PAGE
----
Endless Wire

Since the early 1980’s The Who have been confounding their fans with endless reunion tours, stories of reconciliation's and promises of more albums. They reunited again 2000, and have been regularly touring since.

Since then they have had to deal with the massive blow of the loss of John Entwistle, their legendary and trailblazing bass player.

But finally, after all the trauma and disappointments, here it is! A new Who album.

This is very much Pete Townshend’s record. He plays most of the instruments (including violins, keyboards, mandolins and drums on some of the tracks) and sings on about a third of the songs.

When Daltrey does make an appearance, he is on fine form. Belting his heart out on the folksy ‘Two Thousand Years’ and the classic Who stomper ‘Mike Post Theme’. Townshend reserves his tenor for the more reflective, acoustic numbers such as ‘You Stand By Me’ and the beautiful ‘God Speaks of Marty Robins’.

Even in his old age, Pete Townshend seems to be on the edge of music technology. This is a very contemporary sounding record. The recording is very clean, and all the instruments sound crystal clear.

Far from aping the indie scene that they helped to create, Townshend moves The Who forward again, with an album that doesn’t sound quite like anything else out there. While peers The Rolling Stones rely on their well-worn rhythm’n’blues sound, Townshend writes and produces contemporary and clever rock songs. Electric guitars, and vocals hover on a bed of clean and crisp acoustic guitars and synths, making the album sound spacious and clear.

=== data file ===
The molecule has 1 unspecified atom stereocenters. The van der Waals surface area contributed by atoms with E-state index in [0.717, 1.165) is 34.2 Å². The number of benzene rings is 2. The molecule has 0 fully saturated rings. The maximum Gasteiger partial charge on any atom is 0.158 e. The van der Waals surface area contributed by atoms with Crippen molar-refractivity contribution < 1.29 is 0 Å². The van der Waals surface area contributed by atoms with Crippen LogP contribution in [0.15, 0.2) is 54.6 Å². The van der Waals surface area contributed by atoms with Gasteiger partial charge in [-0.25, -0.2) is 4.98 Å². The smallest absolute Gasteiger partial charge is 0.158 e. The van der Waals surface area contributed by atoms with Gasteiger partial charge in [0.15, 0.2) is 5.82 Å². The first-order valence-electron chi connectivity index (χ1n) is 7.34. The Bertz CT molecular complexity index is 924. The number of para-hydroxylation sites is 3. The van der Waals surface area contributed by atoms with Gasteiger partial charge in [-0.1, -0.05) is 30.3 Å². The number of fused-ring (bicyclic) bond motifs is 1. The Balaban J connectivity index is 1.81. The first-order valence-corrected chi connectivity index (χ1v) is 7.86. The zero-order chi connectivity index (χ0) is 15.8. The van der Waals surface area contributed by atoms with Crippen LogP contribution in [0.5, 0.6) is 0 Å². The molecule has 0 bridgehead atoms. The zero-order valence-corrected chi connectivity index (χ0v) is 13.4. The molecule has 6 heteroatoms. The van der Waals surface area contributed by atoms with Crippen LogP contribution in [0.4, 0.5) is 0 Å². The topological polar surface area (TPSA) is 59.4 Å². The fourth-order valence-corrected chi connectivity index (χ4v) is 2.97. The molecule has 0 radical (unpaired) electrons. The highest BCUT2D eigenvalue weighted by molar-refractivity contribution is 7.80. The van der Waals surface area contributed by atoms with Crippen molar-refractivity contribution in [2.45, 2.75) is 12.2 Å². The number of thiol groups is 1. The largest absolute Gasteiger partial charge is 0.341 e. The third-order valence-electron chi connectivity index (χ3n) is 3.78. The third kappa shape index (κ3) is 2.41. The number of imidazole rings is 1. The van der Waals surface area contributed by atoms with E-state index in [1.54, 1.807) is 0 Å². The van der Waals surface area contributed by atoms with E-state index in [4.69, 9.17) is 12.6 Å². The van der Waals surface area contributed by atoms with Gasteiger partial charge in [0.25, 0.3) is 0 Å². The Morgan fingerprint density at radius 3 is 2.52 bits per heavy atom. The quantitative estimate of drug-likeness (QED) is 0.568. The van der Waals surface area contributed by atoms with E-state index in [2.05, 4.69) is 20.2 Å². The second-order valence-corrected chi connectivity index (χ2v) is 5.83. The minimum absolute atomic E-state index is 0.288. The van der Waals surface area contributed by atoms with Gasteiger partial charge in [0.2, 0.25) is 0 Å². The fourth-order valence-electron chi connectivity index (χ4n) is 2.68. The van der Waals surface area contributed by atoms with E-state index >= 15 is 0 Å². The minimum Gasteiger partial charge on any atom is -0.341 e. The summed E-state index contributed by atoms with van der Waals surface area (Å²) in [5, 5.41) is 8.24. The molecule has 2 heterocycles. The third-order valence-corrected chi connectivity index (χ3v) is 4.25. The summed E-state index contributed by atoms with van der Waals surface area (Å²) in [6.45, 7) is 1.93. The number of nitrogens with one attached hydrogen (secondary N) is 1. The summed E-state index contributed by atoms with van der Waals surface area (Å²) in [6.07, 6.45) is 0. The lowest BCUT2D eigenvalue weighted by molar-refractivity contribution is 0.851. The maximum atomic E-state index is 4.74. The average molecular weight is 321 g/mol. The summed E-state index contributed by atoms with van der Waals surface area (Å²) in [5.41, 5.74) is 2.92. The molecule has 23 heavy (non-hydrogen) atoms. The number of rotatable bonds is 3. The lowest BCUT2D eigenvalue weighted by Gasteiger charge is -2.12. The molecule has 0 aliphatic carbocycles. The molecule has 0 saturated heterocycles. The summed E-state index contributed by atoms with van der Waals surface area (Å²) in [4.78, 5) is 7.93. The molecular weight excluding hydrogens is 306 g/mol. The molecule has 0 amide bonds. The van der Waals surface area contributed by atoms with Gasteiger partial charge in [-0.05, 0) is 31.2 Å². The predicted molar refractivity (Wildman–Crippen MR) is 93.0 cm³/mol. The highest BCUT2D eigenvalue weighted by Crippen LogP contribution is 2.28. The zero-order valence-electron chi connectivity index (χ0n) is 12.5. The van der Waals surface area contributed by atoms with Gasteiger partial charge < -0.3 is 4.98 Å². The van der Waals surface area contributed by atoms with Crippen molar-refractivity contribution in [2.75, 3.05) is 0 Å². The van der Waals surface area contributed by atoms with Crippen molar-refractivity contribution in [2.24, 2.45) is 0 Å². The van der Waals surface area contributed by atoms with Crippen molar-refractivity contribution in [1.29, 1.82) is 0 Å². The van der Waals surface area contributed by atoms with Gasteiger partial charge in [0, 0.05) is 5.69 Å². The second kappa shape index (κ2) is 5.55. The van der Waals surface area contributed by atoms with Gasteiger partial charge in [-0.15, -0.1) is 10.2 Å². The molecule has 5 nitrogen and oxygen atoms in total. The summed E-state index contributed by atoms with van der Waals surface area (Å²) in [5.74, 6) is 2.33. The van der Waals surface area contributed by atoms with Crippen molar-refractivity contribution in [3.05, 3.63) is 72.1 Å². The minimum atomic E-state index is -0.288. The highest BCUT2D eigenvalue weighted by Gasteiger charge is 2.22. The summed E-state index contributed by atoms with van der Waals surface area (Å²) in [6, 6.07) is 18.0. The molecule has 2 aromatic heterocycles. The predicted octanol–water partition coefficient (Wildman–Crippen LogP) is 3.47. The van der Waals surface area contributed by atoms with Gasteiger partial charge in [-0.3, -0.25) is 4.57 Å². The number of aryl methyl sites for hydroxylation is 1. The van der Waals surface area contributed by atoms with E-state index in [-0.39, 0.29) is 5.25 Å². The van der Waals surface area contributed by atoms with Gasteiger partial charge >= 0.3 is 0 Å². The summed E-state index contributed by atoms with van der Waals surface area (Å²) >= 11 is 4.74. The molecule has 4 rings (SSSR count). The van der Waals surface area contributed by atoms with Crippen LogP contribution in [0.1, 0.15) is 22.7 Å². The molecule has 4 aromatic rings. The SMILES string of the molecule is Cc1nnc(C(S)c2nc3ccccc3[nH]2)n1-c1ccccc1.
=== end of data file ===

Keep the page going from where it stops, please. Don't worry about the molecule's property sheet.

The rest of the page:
All of this changes halfway through the record, with the opening few tracks of ‘Wire and Glass’, another Pete Townshend rock opera. The electric guitar ramps up the distortion, and the drums get a lot more Keith Moon-ish. While the lyrics may be ambiguous, the songs thunder along and fly past. The Who, always a live band at heart have never sounded better in the studio.

This edition is accompanied by a disc of live songs, which proves that even in their old age, The Who can cut it live. The live version of ‘The Seeker’ adds a hard edge to the original, while ‘Won’t Get Fooled Again’ sounds absolutely immense.

This is an intimate, contemporary and inventive album. It is The Who’s best album in around 30 years.